Find out which definition your organisation falls into.

Academic institutions cannot lead or work alone.

This competition is aimed at specific types of business. These are determined by a code allocated at the time of registering at Companies House, called a standard industrial classification (SIC) code.
You will need to check your business SIC code to make sure you are eligible. For this competition your business must operate at one of these sites:

  • manufacturing 10 - 33 or
  • data centres 63110

A third party (for example, a consultancy or an energy service company) can prepare an application on behalf of the lead applicant. However, Innovate UK will not have a legal relationship with or pay money to a third party.

(Text edit 31 July 2020: we have changed the word ‘be’ to ‘operate at’ and 'sites' for clarity.)

Project team

To collaborate with the lead your organisation must:

  • be a business of any size, a research organisation, a research and technology organisation (RTO), an academic institution or a public sector organisation
  • be registered in England, Wales or Northern Ireland
  • carry out its project work in England, Wales or Northern Ireland

The lead must claim funding by entering their costs during the application. If the lead is collaborating with other organisations then the lead and at least one other partner must claim grant funding and enter their costs into the Innovation Funding Service.

Each partner organisation must be invited into the Innovation Funding Service by the lead to collaborate on a project. Partners must enter their own project costs into the Innovation Funding Service.

Your project can include partners that do not receive any of this competition’s funding, for example non-UK businesses. Their costs will count towards the total eligible project costs.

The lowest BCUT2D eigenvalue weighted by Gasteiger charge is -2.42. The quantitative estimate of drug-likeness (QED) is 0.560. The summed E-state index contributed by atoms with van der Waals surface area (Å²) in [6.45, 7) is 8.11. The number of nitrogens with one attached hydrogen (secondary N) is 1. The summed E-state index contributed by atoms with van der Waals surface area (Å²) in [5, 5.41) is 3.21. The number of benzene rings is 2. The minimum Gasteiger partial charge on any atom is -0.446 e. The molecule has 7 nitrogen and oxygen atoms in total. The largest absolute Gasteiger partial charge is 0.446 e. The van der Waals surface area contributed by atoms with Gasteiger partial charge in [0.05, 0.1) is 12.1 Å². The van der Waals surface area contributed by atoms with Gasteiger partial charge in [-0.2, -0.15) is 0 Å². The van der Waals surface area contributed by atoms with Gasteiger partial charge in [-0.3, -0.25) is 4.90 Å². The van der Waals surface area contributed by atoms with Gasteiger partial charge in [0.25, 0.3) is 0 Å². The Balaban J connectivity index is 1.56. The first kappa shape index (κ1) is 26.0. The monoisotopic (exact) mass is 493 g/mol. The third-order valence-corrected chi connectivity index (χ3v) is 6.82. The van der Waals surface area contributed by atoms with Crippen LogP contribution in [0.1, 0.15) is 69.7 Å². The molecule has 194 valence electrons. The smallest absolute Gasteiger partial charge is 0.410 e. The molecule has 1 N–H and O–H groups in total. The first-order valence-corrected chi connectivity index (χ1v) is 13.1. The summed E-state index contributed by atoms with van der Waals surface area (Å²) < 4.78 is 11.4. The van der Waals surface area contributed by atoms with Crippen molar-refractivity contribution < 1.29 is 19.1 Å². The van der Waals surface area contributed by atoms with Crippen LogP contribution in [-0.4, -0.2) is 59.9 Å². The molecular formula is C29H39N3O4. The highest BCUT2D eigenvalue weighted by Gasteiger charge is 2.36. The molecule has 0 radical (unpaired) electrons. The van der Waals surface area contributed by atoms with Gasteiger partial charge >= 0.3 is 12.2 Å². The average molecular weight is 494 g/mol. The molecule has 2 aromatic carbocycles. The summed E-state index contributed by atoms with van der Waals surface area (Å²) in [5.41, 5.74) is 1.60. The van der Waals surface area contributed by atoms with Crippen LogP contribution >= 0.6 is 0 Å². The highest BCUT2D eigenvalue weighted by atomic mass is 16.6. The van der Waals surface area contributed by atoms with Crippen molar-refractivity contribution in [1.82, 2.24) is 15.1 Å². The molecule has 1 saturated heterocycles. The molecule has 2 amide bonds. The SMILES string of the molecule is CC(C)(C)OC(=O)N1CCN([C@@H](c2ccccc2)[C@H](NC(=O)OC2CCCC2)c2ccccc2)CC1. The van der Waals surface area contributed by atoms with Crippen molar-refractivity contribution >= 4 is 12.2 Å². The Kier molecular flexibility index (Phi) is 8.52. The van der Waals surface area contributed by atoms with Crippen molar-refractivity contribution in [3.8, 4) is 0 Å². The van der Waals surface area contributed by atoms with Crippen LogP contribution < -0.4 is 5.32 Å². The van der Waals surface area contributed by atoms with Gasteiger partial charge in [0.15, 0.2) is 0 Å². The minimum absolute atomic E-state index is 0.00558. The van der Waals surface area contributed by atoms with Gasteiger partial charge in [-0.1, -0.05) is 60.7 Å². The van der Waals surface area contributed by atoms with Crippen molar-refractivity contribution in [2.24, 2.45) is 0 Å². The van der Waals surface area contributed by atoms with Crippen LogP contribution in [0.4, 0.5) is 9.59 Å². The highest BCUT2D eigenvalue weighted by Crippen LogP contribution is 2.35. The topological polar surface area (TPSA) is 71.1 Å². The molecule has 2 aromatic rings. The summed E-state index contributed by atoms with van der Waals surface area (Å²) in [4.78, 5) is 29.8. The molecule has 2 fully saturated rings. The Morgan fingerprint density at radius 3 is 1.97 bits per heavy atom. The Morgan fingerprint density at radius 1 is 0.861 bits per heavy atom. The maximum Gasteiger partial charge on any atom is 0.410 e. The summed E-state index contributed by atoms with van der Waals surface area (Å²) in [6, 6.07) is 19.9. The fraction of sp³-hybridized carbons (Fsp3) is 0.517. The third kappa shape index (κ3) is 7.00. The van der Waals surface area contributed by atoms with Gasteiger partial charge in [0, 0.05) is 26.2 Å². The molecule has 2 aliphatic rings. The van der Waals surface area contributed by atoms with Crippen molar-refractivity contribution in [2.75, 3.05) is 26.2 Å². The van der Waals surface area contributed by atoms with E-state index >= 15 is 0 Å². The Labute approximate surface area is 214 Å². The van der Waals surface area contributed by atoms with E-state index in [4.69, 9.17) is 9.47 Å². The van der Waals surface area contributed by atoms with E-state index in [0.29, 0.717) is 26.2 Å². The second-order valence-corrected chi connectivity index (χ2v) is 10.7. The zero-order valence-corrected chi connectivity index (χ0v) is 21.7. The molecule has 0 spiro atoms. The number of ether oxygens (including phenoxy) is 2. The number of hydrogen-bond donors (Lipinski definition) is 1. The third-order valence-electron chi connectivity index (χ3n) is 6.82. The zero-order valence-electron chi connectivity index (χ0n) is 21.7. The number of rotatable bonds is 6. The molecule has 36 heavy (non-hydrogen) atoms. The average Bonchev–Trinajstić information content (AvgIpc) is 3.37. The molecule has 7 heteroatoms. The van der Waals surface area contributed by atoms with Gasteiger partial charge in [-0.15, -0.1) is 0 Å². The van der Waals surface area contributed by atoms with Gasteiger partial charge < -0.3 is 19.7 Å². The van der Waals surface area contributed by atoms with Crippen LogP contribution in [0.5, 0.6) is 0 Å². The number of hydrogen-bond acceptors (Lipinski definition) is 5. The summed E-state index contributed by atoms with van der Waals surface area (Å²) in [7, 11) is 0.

Subcontractors are allowed in this competition and can be from anywhere in the world. We would expect subcontractor costs to be justified and appropriate to the total eligible project costs.

You must make sure they are sufficiently qualified for their role.


You can use a resubmission to apply for this competition.


We have allocated up to £30 million to fund projects in this competition across 2 competition strands:

The majority of the funding will be used in this strand.

This competition provides state aid funding under article 38, ‘Environmental Investment aid for energy efficiency measures’, of the General Block Exemption Regulation (GBER). It is your responsibility to make sure that your organisation is eligible to receive state aid. You must not claim funding from any other state aid source for this project if this would result in the aid amount permitted by the GBER being exceeded.

If your organisation’s work on the project is mostly commercial or economic, your funding request must not exceed the limits below. These limits apply even if your organisation normally acts non-economically.

Under Article 38 the maximum funding that your organisation can claim is €15 million for each project that it is involved with. The currency conversion for this limitation will happen at the point of grant award.

An organisation can fund multiple projects if it is able to show that each project is a separate investment. If funding has already been granted to an individual project, then the maximum funding that the project can receive is €15 million minus the amount already received.

You cannot apply for, or obtain, duplicate funding in respect of the funded activities covered by the grant. Duplicate funding means funding provided by another source for the same activity. Any match or pooled funding, where declared, will not be duplicate funding.

You cannot claim for the costs of operating your installed energy efficiency technology. You can only claim funding in this competition for projects that take the energy efficiency of your site beyond the relevant legal minimum standards.

The eligible costs of your project are the extra investment costs necessary to achieve the higher level of energy efficiency. You can read more about Article 38, including maximum funding, undertakings in difficulty, company size definitions, assisted areas, and eligible costs.